Meanwhile, another blog post says, OK, But Can We Also Fire Lanny Breuer?. Perhaps U.S. Attorney Ortiz was just an ambitious foot soldier caught in the cross fire. Perhaps the General that needs to be taken out is the Department of Justice's Criminal Division head, Lanny Breuer.

We are seeing Congressional approval rates plummet, the approval rating of the Supreme Court slip, and one has to wonder what happens to the approval ratings of the Justice Department as the Swartz affair just adds more damage to a tarnished agency.

Yes, we are in the midst of a digital revolution. It is about changes in the modes of production and distribution, but it is shaking up power structures and real people, good people, are getting hurt in the cross fire.

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RIP Aaron

"Some days it seemed like all there was was gray". With those words, Aaron Swartz started off a blog post about his relationship with Quinn Norton. This morning, I started off my blog post about driving to a funeral with, "It was a grey January morning as I climbed into my black 1997 Nissan Altima and headed north".

It seems appropriate that my RSS feed is full of posts about Aaron Swartz who help with the creation of RSS. The posts are by some of the bloggers I respect most, David Weinberger, Ethan Zuckerman, and Larry Lessig to name a few.

I don't have stories of meeting Aaron when he was 14 or of him staying at my house at some point. I'm not sure if I ever met him, but given our mutual friends and mutual interests, I suspect we probably met somewhere along the way.

Yet Aaron's death hits me hard. Perhaps it is because of the recent death of my mother and of my cousin. Perhaps it is because now, more than ever, we need people like Aaron fighting for open access to information on the internet, in the courts and in our government.

There is not much more to say than I am so sad.

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SuperCollider, Middletown Remix and Raspberry Pi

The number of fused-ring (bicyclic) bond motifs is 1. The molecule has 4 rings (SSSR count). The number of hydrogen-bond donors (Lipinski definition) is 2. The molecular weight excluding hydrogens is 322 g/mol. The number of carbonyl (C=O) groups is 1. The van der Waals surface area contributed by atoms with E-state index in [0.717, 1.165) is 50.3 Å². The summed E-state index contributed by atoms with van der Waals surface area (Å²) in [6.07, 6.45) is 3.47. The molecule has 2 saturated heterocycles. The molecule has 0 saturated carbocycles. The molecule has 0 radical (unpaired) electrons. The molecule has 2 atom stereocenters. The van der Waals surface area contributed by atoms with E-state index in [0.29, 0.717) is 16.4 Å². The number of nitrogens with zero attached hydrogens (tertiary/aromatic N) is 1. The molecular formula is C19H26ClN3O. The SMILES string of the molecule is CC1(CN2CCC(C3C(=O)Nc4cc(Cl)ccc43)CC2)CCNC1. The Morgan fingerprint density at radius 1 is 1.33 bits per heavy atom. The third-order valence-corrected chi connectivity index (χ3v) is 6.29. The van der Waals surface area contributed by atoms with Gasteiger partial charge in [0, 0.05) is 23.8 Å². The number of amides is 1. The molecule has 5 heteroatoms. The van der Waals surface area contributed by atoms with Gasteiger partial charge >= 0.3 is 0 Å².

At work, I've been speaking with people involved with Middletown Remix. As part of the project, I met with Ron Kuivila, who teaches electronic music at Wesleyan. His biography on Wikipedia mentioned SuperCollider, "an environment and programming language for real time audio synthesis and algorithmic composition". So, last night, I downloaded Supercollider and started playing with it.

I downloaded the Mac OSX universal image version 3.6.2 and started it up. It comes with documentation built in and it was fairly easy to get started. On my Mac, I had to use Shift-Return to kick off snippets of code. The server didn't appear as described in the documentation, but using s.boot; did the trick. The instructions saying to use Cmd-. to stop the sound weren't exactly clear. That's the command key and the period key.

Once I got that far, things started to come together really nicely, and I had my computer making some interesting sounds. Another bit of documentation that I found very interesting was How to Program in SuperCollider. It explained PBind which gave me the ability to play some tunes.

It took a little bit of remembering music theory, to get a scale that sounds half way decent.

(
Pbind(
\freq, Pseq([ 1/1, 9/8, 5/4, 4/3, 3/2, 5/3, 15/8, 2 ] * 440, 5),
\dur, Prand([0.2, 0.4, 0.3], inf)
).play
)

The next subject it looks like I need to explore is SynthDefs.

With all of this coming together, the next obvious question was, what other devices could I run SuperCollider on? There is a great blog post on SuperCollider on the Raspberry Pi. I plugged in my Raspberry Pi, loaded the SuperCollider program on it and tried to get it to run. It seemed to run okay, but the instructions talked about using Overtone to control the SuperCollider server, and I haven't gotten that far. Nor have I done anything with Synths yet, which is what I read about in the SuperCollider 3 Server Tutorial.